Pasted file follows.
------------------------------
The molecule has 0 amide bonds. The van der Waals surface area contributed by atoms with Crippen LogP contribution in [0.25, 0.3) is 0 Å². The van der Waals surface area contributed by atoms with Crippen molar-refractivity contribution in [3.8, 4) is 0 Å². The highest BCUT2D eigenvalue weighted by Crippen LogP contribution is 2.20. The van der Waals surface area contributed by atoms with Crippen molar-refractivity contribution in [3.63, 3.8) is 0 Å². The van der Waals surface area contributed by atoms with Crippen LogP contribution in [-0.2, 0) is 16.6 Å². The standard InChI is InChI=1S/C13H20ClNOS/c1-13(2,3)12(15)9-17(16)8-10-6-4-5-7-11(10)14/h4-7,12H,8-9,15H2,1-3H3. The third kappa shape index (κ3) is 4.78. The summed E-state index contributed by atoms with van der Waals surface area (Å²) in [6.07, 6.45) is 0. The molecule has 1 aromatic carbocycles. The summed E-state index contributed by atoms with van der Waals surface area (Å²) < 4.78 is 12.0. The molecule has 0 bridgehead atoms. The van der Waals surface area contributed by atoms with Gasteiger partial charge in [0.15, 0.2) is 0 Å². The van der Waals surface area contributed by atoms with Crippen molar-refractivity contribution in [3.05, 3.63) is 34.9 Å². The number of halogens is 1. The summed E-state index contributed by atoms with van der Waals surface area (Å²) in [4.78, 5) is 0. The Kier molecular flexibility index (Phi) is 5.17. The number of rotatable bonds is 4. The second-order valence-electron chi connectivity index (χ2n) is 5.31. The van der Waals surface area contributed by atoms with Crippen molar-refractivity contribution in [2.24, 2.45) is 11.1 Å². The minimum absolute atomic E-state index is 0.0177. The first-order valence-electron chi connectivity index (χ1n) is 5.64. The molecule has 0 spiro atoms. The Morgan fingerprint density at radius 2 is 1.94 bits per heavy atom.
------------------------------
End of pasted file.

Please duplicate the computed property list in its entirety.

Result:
The molecule has 0 amide bonds. The van der Waals surface area contributed by atoms with Crippen LogP contribution in [0.25, 0.3) is 0 Å². The van der Waals surface area contributed by atoms with Crippen molar-refractivity contribution in [3.8, 4) is 0 Å². The highest BCUT2D eigenvalue weighted by Crippen LogP contribution is 2.20. The van der Waals surface area contributed by atoms with Crippen molar-refractivity contribution in [3.63, 3.8) is 0 Å². The van der Waals surface area contributed by atoms with Crippen LogP contribution in [-0.2, 0) is 16.6 Å². The standard InChI is InChI=1S/C13H20ClNOS/c1-13(2,3)12(15)9-17(16)8-10-6-4-5-7-11(10)14/h4-7,12H,8-9,15H2,1-3H3. The third kappa shape index (κ3) is 4.78. The summed E-state index contributed by atoms with van der Waals surface area (Å²) in [6.07, 6.45) is 0. The molecule has 1 aromatic carbocycles. The summed E-state index contributed by atoms with van der Waals surface area (Å²) < 4.78 is 12.0. The molecule has 0 bridgehead atoms. The van der Waals surface area contributed by atoms with Gasteiger partial charge in [0.15, 0.2) is 0 Å². The van der Waals surface area contributed by atoms with Crippen molar-refractivity contribution in [3.05, 3.63) is 34.9 Å². The number of halogens is 1. The summed E-state index contributed by atoms with van der Waals surface area (Å²) in [4.78, 5) is 0. The Kier molecular flexibility index (Phi) is 5.17. The number of rotatable bonds is 4. The second-order valence-electron chi connectivity index (χ2n) is 5.31. The van der Waals surface area contributed by atoms with Crippen molar-refractivity contribution in [2.24, 2.45) is 11.1 Å². The minimum absolute atomic E-state index is 0.0177. The first-order valence-electron chi connectivity index (χ1n) is 5.64. The molecule has 0 spiro atoms. The Morgan fingerprint density at radius 2 is 1.94 bits per heavy atom.